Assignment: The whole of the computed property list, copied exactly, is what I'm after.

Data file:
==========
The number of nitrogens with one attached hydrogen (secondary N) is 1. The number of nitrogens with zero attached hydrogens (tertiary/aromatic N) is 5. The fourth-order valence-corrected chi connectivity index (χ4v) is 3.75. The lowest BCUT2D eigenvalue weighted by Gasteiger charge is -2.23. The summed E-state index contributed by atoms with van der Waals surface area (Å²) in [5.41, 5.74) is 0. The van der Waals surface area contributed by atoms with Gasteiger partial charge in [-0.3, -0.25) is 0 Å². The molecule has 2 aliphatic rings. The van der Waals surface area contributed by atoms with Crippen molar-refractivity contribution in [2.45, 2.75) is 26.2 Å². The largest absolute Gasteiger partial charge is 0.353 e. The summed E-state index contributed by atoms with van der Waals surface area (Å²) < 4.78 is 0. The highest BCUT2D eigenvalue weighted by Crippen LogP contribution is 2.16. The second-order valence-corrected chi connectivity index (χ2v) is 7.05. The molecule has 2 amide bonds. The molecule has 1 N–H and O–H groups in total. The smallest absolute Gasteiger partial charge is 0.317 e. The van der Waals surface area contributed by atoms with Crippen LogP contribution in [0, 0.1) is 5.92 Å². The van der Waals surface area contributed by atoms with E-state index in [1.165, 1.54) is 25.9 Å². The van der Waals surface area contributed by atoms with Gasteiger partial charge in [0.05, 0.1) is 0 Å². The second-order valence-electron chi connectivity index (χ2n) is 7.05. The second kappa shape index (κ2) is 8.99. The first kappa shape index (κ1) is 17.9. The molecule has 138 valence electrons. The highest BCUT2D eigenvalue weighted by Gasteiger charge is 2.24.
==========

The number of nitrogens with one attached hydrogen (secondary N) is 1. The number of nitrogens with zero attached hydrogens (tertiary/aromatic N) is 5. The fourth-order valence-corrected chi connectivity index (χ4v) is 3.75. The lowest BCUT2D eigenvalue weighted by Gasteiger charge is -2.23. The summed E-state index contributed by atoms with van der Waals surface area (Å²) in [5.41, 5.74) is 0. The van der Waals surface area contributed by atoms with Gasteiger partial charge in [-0.3, -0.25) is 0 Å². The molecule has 2 aliphatic rings. The van der Waals surface area contributed by atoms with Crippen molar-refractivity contribution in [2.45, 2.75) is 26.2 Å². The largest absolute Gasteiger partial charge is 0.353 e. The summed E-state index contributed by atoms with van der Waals surface area (Å²) < 4.78 is 0. The highest BCUT2D eigenvalue weighted by Crippen LogP contribution is 2.16. The second-order valence-corrected chi connectivity index (χ2v) is 7.05. The molecule has 2 amide bonds. The molecule has 1 N–H and O–H groups in total. The smallest absolute Gasteiger partial charge is 0.317 e. The van der Waals surface area contributed by atoms with Crippen LogP contribution in [0, 0.1) is 5.92 Å². The van der Waals surface area contributed by atoms with E-state index in [1.165, 1.54) is 25.9 Å². The van der Waals surface area contributed by atoms with Gasteiger partial charge in [0.05, 0.1) is 0 Å². The second-order valence-electron chi connectivity index (χ2n) is 7.05. The second kappa shape index (κ2) is 8.99. The first kappa shape index (κ1) is 17.9. The molecule has 138 valence electrons. The highest BCUT2D eigenvalue weighted by Gasteiger charge is 2.24.